Mahlmann points out that Crispr/Cas9 is an incredibly new technology that has only been in use for around 10 years. He says that there is still uncertainty when it comes to issues such as off-target effects, meaning changes occurring in the genome beyond what was actually intended. According to Grossniklaus, however, this kind of phenomenon is “extremely rare” and can be eliminated as the technology is applied and refined. But given the issues at hand, Mahlmann still calls for regulation that follows in the Swiss tradition of taking a cautious approach to the risks of new technologies. “In order to gain more knowledge of the risks, we need a legally structured approval process with different levels based on the possible dangers,” he says, adding that swift and comprehensive deregulation is hard to imagine in the current situation. The issue is international in nature as well, with Switzerland looking to the regulatory situation in the EU, which is currently wrestling with the same issues. Mahlmann hopes to see a fact-based debate and discussion in which far-sightedness, sound judgment and cool heads prevail.

Hot patents

Ueli Grossniklaus’ research touches on another controversial issue: patents. If his work on apomixis comes to fruition, big seed manufacturers will be clamoring for the technology. He has therefore decided to patent important developments in his work. “I do have my issues with patent law and would prefer if agricultural production could be an exception here,” he says. “However, we’d be shooting ourselves in the foot if we ignored patent law altogether.” Without the protection afforded by a patent, for-profit entities would be free to use findings from basic research without having to pay up. “If we hold the patents, we at the university can determine the conditions of use,” explains Grossniklaus. “For example, we could give out free licenses for use in the humanitarian sector.” Unlike at the dawn of the genetech era, the big patents for gene editing – like Crispr/Cas9 – are held by universities. Grossniklaus sees this as an opportunity for smaller operations and farmers in the Global South. Even if seed production is in commercial hands, patent holders from the academic sector would be able to have a say in how their technologies are used. According to Grossniklaus, this would allow for fair and safe use.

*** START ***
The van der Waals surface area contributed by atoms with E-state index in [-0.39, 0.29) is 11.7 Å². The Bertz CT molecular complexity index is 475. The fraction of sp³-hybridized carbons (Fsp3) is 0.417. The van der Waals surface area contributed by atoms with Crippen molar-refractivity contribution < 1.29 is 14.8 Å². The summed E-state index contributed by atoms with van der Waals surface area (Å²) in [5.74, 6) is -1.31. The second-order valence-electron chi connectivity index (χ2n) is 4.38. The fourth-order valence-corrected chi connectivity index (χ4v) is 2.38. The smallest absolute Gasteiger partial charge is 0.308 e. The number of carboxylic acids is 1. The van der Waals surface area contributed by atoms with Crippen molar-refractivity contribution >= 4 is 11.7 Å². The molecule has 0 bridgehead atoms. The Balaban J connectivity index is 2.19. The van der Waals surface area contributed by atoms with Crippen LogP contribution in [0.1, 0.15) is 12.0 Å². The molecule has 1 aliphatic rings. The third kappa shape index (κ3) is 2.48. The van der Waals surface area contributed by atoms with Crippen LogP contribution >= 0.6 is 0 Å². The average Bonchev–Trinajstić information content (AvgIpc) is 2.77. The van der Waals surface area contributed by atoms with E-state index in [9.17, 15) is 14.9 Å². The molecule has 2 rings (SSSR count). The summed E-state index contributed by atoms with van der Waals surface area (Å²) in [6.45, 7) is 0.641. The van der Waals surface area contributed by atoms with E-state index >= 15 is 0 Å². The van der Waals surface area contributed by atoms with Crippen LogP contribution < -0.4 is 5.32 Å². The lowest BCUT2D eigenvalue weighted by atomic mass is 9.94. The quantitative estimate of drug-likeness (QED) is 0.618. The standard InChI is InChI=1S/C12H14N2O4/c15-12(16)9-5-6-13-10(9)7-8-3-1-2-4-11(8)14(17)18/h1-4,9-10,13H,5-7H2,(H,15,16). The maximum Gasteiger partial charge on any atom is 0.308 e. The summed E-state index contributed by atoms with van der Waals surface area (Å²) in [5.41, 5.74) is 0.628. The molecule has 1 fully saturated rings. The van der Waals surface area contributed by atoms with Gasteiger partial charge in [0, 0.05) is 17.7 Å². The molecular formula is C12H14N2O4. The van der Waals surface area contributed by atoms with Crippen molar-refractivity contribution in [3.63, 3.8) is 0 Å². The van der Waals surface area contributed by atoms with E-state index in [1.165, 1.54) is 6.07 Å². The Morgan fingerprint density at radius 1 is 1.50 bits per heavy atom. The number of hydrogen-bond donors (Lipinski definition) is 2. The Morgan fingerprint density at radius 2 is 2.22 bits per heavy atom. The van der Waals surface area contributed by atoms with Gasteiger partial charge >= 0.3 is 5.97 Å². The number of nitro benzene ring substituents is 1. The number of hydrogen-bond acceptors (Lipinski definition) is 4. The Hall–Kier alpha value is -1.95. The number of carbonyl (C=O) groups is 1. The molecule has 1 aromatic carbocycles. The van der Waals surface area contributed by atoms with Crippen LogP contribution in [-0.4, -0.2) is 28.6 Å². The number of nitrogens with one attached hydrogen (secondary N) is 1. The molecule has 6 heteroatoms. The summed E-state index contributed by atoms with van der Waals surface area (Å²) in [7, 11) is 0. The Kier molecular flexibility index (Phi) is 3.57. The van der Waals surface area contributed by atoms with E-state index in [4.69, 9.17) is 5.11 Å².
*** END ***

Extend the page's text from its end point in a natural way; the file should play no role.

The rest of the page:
But will this optimistic view become a reality? Matthias Mahlmann is uncertain where the gene editing journey is taking us. “In my view, it remains to be seen whether the technologies and patents in this field will be democratized,” he says. But one thing is certain – genetically modified plants are popular. If they receive approval in the next few years, there will be a surge of genetically modified seeds on the market that could create a more sustainable future for agriculture. Who knows? Maybe in years to come we'll be eating food grown from apomictic seeds.

This article appeared in UZH Magazine UZH Magazin 2/2022.

Stefan Stöcklin, Editor UZH Communications